Poetry Explorer- Classic Contemporary Poetry, OVER THE CHILKOOT TRAIL, by LISA D. CHAVEZ



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OVER THE CHILKOOT TRAIL, by            
First Line: I still recall the details of that day
Subject(s): Gold; Yukon Territory


I still recall the details of that day,
how he trotted up the walk
calling out in a voice bell-clear
with excitement. How I stepped outside,
pie in my hands heavy as an infant.
"I'm going to the Klondike," he said
and the pie dropped, crust exploding,
yolk-yellow crescent moons of peaches
bleeding into the dust. My skirt
and shoes sticky with the spattered syrup.
And him, contrite, handling me gently
as a frightened animal. As he wiped
at my clothes, I felt myself go silent
as stone. Hours later, the ants drew
thick black lines through the ruined pie,
drunken insects drowning in golden juice.

When we stood there, before the long throat
of the Chilkoot trail, I thought of those ants again.
A dusting of snow like the sugar I sifted
on my pies, and broad lines of men surging
up the trail like disorderly ants. Among them
was my Joe -- my dead mother's walnut
dining table strapped to his back. Sentimental,
yes, but I had foolishly insisted, so he struggled
up the pass, his love for me borne heavily
by his body. I waited with sacks
of provisions, foot resting on my Singer
sewing machine, another whim Joe patiently
carried. Single men laughed, called us
cheechakos, fools, worse. But I had seen
the young wives left at home, hands restless
with loneliness as they fiercely knitted items
they sent north. I would not remain behind.
Joe said it was only for a season, but I also knew
how men, like ants, grow drunk and drown
in their dreams of gold. When Joe shouldered
the last bag onto his back, I followed him up.
Reaching the top, mud-spattered, winded, sore
I gazed down on the town turned tiny,
and the sea beyond. Then I turned my back
forever on the known world.

The years flew by like the first snowflakes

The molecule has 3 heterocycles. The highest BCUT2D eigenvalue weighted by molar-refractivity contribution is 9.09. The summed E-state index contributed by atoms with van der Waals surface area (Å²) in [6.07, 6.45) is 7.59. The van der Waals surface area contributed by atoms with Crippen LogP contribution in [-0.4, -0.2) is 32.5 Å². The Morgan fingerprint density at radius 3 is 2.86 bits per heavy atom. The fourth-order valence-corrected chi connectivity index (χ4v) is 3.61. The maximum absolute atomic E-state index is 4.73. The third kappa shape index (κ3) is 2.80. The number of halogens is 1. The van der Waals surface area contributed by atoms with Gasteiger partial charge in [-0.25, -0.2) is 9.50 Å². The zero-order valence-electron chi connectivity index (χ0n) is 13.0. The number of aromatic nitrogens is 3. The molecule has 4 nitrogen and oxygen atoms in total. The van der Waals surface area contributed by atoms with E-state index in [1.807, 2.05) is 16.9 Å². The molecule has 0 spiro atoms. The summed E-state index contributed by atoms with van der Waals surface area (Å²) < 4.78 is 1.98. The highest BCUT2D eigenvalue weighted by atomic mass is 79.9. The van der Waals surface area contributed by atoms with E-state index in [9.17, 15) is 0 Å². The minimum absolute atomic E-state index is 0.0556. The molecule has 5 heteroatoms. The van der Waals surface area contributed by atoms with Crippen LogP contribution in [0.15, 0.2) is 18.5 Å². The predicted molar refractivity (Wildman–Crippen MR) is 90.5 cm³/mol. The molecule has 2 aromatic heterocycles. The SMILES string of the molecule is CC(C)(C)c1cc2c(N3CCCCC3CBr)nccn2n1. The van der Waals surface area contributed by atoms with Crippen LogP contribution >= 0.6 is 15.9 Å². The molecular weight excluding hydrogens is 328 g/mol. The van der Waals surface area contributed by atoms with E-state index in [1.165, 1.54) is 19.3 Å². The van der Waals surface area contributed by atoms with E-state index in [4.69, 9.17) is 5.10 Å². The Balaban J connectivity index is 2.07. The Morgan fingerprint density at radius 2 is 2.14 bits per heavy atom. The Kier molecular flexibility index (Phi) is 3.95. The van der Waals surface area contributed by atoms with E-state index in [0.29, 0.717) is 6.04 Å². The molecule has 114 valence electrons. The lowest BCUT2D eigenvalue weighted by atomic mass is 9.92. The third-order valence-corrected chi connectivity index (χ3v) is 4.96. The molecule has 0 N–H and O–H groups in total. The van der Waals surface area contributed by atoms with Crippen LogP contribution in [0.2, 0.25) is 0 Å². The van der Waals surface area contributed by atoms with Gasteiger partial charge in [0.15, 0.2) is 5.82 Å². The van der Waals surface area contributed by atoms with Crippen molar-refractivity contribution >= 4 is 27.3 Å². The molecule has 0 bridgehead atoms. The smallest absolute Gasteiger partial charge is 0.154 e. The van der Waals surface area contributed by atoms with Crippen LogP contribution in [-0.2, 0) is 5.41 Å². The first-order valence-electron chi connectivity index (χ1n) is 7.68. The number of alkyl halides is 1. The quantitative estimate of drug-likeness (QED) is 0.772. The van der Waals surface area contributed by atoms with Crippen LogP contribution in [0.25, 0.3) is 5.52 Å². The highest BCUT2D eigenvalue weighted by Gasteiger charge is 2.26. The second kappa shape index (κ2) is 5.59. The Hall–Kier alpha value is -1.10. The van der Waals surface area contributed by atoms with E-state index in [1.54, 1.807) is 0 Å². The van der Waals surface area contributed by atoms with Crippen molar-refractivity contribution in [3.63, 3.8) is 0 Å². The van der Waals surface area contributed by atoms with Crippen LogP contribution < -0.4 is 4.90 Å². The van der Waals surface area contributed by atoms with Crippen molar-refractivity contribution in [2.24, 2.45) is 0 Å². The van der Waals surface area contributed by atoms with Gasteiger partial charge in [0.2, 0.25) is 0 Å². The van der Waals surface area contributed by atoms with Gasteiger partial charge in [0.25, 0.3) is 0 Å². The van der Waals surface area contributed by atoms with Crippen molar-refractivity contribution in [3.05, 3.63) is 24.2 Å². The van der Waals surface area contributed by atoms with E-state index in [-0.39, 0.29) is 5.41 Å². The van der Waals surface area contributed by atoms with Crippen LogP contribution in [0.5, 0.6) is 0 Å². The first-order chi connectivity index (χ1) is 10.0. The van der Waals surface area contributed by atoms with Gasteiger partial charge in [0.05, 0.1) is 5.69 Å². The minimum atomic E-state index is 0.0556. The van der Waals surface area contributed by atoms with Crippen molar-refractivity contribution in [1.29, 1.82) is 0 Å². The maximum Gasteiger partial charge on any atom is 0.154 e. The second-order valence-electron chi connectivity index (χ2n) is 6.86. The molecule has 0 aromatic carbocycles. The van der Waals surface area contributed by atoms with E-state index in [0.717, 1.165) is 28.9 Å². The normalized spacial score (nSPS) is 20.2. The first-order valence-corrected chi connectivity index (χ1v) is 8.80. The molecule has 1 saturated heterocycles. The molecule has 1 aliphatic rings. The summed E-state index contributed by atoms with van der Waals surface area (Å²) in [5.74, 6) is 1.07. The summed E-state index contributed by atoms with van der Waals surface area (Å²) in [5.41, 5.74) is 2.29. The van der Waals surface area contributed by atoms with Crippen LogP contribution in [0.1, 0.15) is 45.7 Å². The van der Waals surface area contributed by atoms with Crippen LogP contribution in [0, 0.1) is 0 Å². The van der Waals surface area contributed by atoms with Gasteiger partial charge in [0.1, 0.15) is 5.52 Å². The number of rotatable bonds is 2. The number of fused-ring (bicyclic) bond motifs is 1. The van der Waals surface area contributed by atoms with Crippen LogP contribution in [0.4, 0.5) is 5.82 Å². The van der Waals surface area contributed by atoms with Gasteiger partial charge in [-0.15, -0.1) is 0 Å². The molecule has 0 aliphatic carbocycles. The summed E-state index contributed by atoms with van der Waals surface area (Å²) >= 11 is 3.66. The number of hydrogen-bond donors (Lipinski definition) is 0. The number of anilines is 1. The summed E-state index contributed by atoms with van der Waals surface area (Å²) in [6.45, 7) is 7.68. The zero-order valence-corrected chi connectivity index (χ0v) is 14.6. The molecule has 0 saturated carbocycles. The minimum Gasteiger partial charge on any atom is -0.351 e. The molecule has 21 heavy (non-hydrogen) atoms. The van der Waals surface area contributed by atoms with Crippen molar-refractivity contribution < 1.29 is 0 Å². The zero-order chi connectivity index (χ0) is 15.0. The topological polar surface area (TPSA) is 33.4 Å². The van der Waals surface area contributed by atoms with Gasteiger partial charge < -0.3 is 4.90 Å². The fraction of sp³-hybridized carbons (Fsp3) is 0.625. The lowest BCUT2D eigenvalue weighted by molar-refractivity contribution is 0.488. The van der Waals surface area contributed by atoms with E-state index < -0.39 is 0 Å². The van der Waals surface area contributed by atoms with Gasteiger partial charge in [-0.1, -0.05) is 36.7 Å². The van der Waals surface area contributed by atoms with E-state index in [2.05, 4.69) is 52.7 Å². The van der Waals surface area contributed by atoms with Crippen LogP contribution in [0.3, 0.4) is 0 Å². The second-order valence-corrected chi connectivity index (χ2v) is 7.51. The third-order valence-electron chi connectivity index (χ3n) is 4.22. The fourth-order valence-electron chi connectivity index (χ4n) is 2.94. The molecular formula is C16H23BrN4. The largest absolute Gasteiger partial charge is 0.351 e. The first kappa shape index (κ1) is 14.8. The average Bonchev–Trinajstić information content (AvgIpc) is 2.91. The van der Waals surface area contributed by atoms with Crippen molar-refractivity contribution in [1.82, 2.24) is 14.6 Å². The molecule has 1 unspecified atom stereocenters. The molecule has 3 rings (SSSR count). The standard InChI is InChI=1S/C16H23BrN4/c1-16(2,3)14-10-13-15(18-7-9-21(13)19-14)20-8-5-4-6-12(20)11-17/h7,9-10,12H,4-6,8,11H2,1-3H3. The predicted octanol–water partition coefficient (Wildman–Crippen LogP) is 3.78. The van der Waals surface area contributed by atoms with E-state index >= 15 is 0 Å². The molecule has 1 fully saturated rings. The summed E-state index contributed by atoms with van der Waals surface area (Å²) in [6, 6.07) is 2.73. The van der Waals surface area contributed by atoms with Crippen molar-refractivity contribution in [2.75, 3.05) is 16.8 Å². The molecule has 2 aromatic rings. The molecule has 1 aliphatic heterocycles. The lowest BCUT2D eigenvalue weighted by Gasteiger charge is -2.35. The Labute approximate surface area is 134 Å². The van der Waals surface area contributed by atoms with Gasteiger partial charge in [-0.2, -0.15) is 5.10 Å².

of fall. Two years in Dawson City, where
I saw men grow rabid as dogs out of greed,
saw men shot over cards in the gambling house,
saw fresh-faced girls turn bitter and hard
in a season. We never found gold.
I sewed miner's clothes, and endless procession
of parkas and pants, and I served many a meal
at my mother's table for a dime. It kept us alive.
Two years in the Klondike, til the dream
of gold played out, and the boom faded
from the town the way color drains
from a dying rainbow trout. Then we moved on,
traveling down the Yukon's great spine.
A year spent in a canvas tent in Circle City
Where I held a baby on my lap as I sewed,
Wedged between the walnut table and the barrel stove.
Then here, to this town on a gentle river,
To the house Joe built, where the table now resides.
We ate here together everyday until he died.

Now I sit here, my hands caressing
every scratch and scar in this old wood,
telling you how half a century ago
your grandfather lugged a table
through the wilderness out of love. My hands
read the marks in the wood like Braille,
a lifetime's tally of journeys, of people
and places long ago left behind.



Copyright Lisa D. Chavez
http://www.unl.edu/schooner/psmain.htm
Prarie Schooner is a literary quarterly published since 1927 which
publishes original stories, poetry, essays, and reviews. Regularly cited in the
prize journals, the magazine is considered one of the most prestigious of the
campus-based literary journals.





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